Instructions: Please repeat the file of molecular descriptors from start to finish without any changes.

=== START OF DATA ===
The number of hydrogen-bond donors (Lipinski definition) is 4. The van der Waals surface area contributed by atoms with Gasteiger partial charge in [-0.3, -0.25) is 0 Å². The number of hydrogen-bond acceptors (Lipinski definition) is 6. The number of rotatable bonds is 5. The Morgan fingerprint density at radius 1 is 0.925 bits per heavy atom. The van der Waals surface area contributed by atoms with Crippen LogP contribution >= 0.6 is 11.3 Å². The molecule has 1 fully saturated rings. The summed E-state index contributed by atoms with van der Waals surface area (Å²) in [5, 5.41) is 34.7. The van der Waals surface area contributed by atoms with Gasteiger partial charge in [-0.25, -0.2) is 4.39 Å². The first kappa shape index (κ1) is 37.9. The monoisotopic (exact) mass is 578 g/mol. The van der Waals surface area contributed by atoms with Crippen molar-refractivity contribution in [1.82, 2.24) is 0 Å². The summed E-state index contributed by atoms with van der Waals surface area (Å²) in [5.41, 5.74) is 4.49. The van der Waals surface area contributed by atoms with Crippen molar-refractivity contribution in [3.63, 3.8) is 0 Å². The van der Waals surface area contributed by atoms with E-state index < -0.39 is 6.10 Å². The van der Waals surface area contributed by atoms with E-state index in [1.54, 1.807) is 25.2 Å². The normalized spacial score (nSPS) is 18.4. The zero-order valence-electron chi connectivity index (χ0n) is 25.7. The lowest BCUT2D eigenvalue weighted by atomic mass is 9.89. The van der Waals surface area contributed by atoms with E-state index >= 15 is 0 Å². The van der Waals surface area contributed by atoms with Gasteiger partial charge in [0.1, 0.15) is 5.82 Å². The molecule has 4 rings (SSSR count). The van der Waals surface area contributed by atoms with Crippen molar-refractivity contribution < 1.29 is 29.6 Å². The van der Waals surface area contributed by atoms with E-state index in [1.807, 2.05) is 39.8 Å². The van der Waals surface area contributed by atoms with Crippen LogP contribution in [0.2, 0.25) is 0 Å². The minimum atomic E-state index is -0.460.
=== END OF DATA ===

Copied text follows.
The number of hydrogen-bond donors (Lipinski definition) is 4. The van der Waals surface area contributed by atoms with Gasteiger partial charge in [-0.3, -0.25) is 0 Å². The number of hydrogen-bond acceptors (Lipinski definition) is 6. The number of rotatable bonds is 5. The Morgan fingerprint density at radius 1 is 0.925 bits per heavy atom. The van der Waals surface area contributed by atoms with Crippen LogP contribution >= 0.6 is 11.3 Å². The molecule has 1 fully saturated rings. The summed E-state index contributed by atoms with van der Waals surface area (Å²) in [5, 5.41) is 34.7. The van der Waals surface area contributed by atoms with Gasteiger partial charge in [-0.25, -0.2) is 4.39 Å². The first kappa shape index (κ1) is 37.9. The monoisotopic (exact) mass is 578 g/mol. The van der Waals surface area contributed by atoms with Crippen molar-refractivity contribution in [1.82, 2.24) is 0 Å². The summed E-state index contributed by atoms with van der Waals surface area (Å²) in [5.41, 5.74) is 4.49. The van der Waals surface area contributed by atoms with Crippen molar-refractivity contribution in [3.63, 3.8) is 0 Å². The van der Waals surface area contributed by atoms with E-state index < -0.39 is 6.10 Å². The van der Waals surface area contributed by atoms with E-state index in [1.54, 1.807) is 25.2 Å². The normalized spacial score (nSPS) is 18.4. The zero-order valence-electron chi connectivity index (χ0n) is 25.7. The lowest BCUT2D eigenvalue weighted by atomic mass is 9.89. The van der Waals surface area contributed by atoms with E-state index >= 15 is 0 Å². The van der Waals surface area contributed by atoms with Gasteiger partial charge in [0.1, 0.15) is 5.82 Å². The molecule has 4 rings (SSSR count). The van der Waals surface area contributed by atoms with Crippen molar-refractivity contribution < 1.29 is 29.6 Å². The van der Waals surface area contributed by atoms with E-state index in [1.807, 2.05) is 39.8 Å². The van der Waals surface area contributed by atoms with Crippen LogP contribution in [0.2, 0.25) is 0 Å². The minimum atomic E-state index is -0.460.